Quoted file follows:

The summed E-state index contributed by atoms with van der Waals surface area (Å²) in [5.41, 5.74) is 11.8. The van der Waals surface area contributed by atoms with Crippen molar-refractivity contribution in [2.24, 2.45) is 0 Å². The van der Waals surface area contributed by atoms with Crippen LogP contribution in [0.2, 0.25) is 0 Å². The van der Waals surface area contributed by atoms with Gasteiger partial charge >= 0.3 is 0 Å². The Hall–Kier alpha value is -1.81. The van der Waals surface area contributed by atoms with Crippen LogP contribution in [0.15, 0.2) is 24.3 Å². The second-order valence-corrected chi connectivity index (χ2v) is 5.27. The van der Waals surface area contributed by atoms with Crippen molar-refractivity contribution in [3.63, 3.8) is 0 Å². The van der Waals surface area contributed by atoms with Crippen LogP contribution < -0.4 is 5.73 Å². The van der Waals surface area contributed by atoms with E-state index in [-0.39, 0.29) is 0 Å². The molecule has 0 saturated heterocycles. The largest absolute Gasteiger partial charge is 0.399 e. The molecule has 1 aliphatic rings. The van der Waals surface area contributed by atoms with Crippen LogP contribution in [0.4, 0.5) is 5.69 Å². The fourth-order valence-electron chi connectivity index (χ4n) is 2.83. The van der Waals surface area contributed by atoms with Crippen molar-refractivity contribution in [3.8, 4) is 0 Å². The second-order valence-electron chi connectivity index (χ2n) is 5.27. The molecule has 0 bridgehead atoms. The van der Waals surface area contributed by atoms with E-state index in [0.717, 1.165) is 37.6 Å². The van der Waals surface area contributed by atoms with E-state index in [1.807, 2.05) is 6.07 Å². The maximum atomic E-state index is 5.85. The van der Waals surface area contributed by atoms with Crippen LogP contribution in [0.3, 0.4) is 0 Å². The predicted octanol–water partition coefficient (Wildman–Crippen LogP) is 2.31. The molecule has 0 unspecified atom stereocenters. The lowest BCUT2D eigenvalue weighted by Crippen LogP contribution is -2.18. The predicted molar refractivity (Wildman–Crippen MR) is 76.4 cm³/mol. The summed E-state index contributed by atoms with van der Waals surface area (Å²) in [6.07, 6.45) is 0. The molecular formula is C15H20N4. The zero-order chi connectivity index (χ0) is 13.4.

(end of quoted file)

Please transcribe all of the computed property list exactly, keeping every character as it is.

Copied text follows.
The summed E-state index contributed by atoms with van der Waals surface area (Å²) in [5.41, 5.74) is 11.8. The van der Waals surface area contributed by atoms with Crippen molar-refractivity contribution in [2.24, 2.45) is 0 Å². The van der Waals surface area contributed by atoms with Crippen LogP contribution in [0.2, 0.25) is 0 Å². The van der Waals surface area contributed by atoms with Gasteiger partial charge >= 0.3 is 0 Å². The Hall–Kier alpha value is -1.81. The van der Waals surface area contributed by atoms with Crippen LogP contribution in [0.15, 0.2) is 24.3 Å². The second-order valence-corrected chi connectivity index (χ2v) is 5.27. The van der Waals surface area contributed by atoms with Crippen molar-refractivity contribution in [3.63, 3.8) is 0 Å². The van der Waals surface area contributed by atoms with Crippen LogP contribution < -0.4 is 5.73 Å². The van der Waals surface area contributed by atoms with E-state index in [-0.39, 0.29) is 0 Å². The molecule has 0 saturated heterocycles. The largest absolute Gasteiger partial charge is 0.399 e. The molecule has 1 aliphatic rings. The van der Waals surface area contributed by atoms with Crippen LogP contribution in [0.4, 0.5) is 5.69 Å². The fourth-order valence-electron chi connectivity index (χ4n) is 2.83. The van der Waals surface area contributed by atoms with Crippen molar-refractivity contribution in [3.8, 4) is 0 Å². The second-order valence-electron chi connectivity index (χ2n) is 5.27. The molecule has 0 bridgehead atoms. The van der Waals surface area contributed by atoms with E-state index in [0.717, 1.165) is 37.6 Å². The van der Waals surface area contributed by atoms with E-state index in [1.807, 2.05) is 6.07 Å². The maximum atomic E-state index is 5.85. The van der Waals surface area contributed by atoms with Crippen LogP contribution in [0.3, 0.4) is 0 Å². The predicted octanol–water partition coefficient (Wildman–Crippen LogP) is 2.31. The molecule has 0 unspecified atom stereocenters. The lowest BCUT2D eigenvalue weighted by Crippen LogP contribution is -2.18. The predicted molar refractivity (Wildman–Crippen MR) is 76.4 cm³/mol. The summed E-state index contributed by atoms with van der Waals surface area (Å²) in [6.07, 6.45) is 0. The molecular formula is C15H20N4. The zero-order chi connectivity index (χ0) is 13.4.